In a world in danger of being overrun by walking shadows, you are an engineer who has been forced into the role of troubleshooter. You’ve got the only remaining operational train in the whole devastated land, so it’s up to you to deal with whatever comes up. This is The Final Station, published by tinyBuild.
The Flow and the StoryYou keep your train moving by regulating the power in various components, and keeping your passengers fed and healthy for as long as you can, in hopes of getting them to their destinations alive. Succeed, and be rewarded. In between, explore the corrupted stations and towns that are being taken over by the shadows, collecting ammo, money, medicine, and food for your precious human cargo. Do you use the meds you find to keep yourself alive a little longer, or do you save it for that passenger with the bloody cough? Fail, and you die... well, you just get kicked back to the last checkpoint, anyway. Death is cheap in this game, at least for you. For your passengers – not so much. The game autosaves frequently, so screwing up on the train may mean starting over again.
In each corrupted area, you have to explore in order to gather more supplies and ammo (while hoping you find more than you use), while searching for survivors willing to pay for a train ride so that they can get the hell outta Dodge. You will need to seek out a Blocker code in each area – near the end, of course – which allows your train to move on to the next station. Your ultimate goal is to get your train all the way to the ultimate end of the line – the “final station” – intact.
Gameplay and ControlsThe Final Station is a side-scroller, and you control the player character using keyboard & mouse, though the game does offer native Xbox One controller support. Everything is fairly standard – you aim with the mouse / right stick, and the other keys / buttons are used to fire, reload, punch and power punch, perform various actions (open door, pick up, throw, etc.), and cycle weapons.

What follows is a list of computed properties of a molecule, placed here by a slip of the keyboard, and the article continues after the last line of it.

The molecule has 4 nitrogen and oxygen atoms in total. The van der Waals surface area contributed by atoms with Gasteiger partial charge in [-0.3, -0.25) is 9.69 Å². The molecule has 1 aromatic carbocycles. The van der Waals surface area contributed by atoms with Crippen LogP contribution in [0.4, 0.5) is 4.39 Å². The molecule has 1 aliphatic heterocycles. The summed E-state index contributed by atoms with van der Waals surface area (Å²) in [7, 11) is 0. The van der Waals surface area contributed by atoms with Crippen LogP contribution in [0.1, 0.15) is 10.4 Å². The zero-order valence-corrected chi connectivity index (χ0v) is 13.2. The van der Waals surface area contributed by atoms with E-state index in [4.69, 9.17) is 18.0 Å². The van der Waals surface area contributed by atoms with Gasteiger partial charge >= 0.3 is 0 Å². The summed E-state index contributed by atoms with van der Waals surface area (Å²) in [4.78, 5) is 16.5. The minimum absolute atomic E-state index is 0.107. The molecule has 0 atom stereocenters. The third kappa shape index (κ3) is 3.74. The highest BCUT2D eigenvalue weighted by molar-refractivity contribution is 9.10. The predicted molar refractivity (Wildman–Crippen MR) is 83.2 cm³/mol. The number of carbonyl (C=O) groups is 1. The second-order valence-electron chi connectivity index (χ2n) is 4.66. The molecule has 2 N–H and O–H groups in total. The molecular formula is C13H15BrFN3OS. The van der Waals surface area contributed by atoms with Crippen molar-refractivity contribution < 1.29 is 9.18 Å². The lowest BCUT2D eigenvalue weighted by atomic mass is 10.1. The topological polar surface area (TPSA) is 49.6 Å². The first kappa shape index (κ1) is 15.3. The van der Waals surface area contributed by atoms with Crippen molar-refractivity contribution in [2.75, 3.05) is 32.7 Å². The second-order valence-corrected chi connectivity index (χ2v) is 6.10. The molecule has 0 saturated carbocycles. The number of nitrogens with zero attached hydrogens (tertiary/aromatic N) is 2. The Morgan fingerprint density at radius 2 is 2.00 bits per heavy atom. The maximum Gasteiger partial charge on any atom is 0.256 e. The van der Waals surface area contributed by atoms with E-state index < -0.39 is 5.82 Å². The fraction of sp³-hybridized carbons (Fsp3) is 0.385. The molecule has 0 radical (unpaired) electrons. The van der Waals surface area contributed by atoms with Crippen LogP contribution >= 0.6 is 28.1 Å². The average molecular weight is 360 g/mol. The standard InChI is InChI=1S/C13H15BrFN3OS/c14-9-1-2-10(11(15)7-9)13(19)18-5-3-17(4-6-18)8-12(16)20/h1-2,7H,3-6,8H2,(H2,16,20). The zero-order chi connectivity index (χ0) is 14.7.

Be careful, though – some enemy groups seem insurmountable, at least until you find a nice heavy TV to drop on them. That, or until you use some of your hard-to-find ammo to snipe them from the top few rungs of a ladder. And some other things I wasn’t crazy about are the fact that fiddling with the train's components, messaging other engineers to get news along the rails, and crafting ammo and supplies takes you too far away from the passengers. They have plenty to talk about, but you never get to see 90% of it.
There are also some issues with enemy encounter balance. While some are beatable with clever thinking, some just require going hit-and-run and hoping that they run out of HP before you do.
Graphics and SoundThe game features an ever-popular “8-bit” style that serves its purpose well. There’s also plenty of detail in the towns themselves to distract your eye, not always so much in they skyboxes. These details include letters characters have written to one another, notes that died with their recipients (or on the way to them), and so on.
Ambient sounds and music help to convey the feelings the designers want you to feel. The train sounds when riding the rails feel beefy and “big.”